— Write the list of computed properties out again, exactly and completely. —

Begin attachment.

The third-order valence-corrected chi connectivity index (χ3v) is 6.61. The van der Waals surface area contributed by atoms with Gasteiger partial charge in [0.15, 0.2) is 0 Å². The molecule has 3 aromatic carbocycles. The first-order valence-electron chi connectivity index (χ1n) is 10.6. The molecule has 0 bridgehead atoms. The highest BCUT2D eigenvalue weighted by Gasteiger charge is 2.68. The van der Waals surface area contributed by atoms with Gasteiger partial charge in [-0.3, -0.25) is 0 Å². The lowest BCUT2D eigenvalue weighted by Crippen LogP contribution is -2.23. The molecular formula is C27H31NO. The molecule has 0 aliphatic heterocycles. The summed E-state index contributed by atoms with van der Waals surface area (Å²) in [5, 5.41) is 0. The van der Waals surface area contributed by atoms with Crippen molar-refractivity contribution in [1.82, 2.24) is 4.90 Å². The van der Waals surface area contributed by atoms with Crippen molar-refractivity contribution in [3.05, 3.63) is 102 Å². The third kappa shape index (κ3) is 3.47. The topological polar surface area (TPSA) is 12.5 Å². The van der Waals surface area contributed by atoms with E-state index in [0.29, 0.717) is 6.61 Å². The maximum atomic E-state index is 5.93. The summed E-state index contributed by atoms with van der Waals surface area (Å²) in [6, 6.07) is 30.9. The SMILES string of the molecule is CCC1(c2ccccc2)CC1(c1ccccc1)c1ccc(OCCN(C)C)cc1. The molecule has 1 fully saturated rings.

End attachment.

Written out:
The third-order valence-corrected chi connectivity index (χ3v) is 6.61. The van der Waals surface area contributed by atoms with Gasteiger partial charge in [0.15, 0.2) is 0 Å². The molecule has 3 aromatic carbocycles. The first-order valence-electron chi connectivity index (χ1n) is 10.6. The molecule has 0 bridgehead atoms. The highest BCUT2D eigenvalue weighted by Gasteiger charge is 2.68. The van der Waals surface area contributed by atoms with Gasteiger partial charge in [-0.3, -0.25) is 0 Å². The lowest BCUT2D eigenvalue weighted by Crippen LogP contribution is -2.23. The molecular formula is C27H31NO. The molecule has 0 aliphatic heterocycles. The summed E-state index contributed by atoms with van der Waals surface area (Å²) in [5, 5.41) is 0. The van der Waals surface area contributed by atoms with Crippen molar-refractivity contribution in [1.82, 2.24) is 4.90 Å². The van der Waals surface area contributed by atoms with Crippen molar-refractivity contribution in [3.05, 3.63) is 102 Å². The third kappa shape index (κ3) is 3.47. The topological polar surface area (TPSA) is 12.5 Å². The van der Waals surface area contributed by atoms with E-state index in [0.29, 0.717) is 6.61 Å². The maximum atomic E-state index is 5.93. The summed E-state index contributed by atoms with van der Waals surface area (Å²) in [6, 6.07) is 30.9. The SMILES string of the molecule is CCC1(c2ccccc2)CC1(c1ccccc1)c1ccc(OCCN(C)C)cc1. The molecule has 1 fully saturated rings.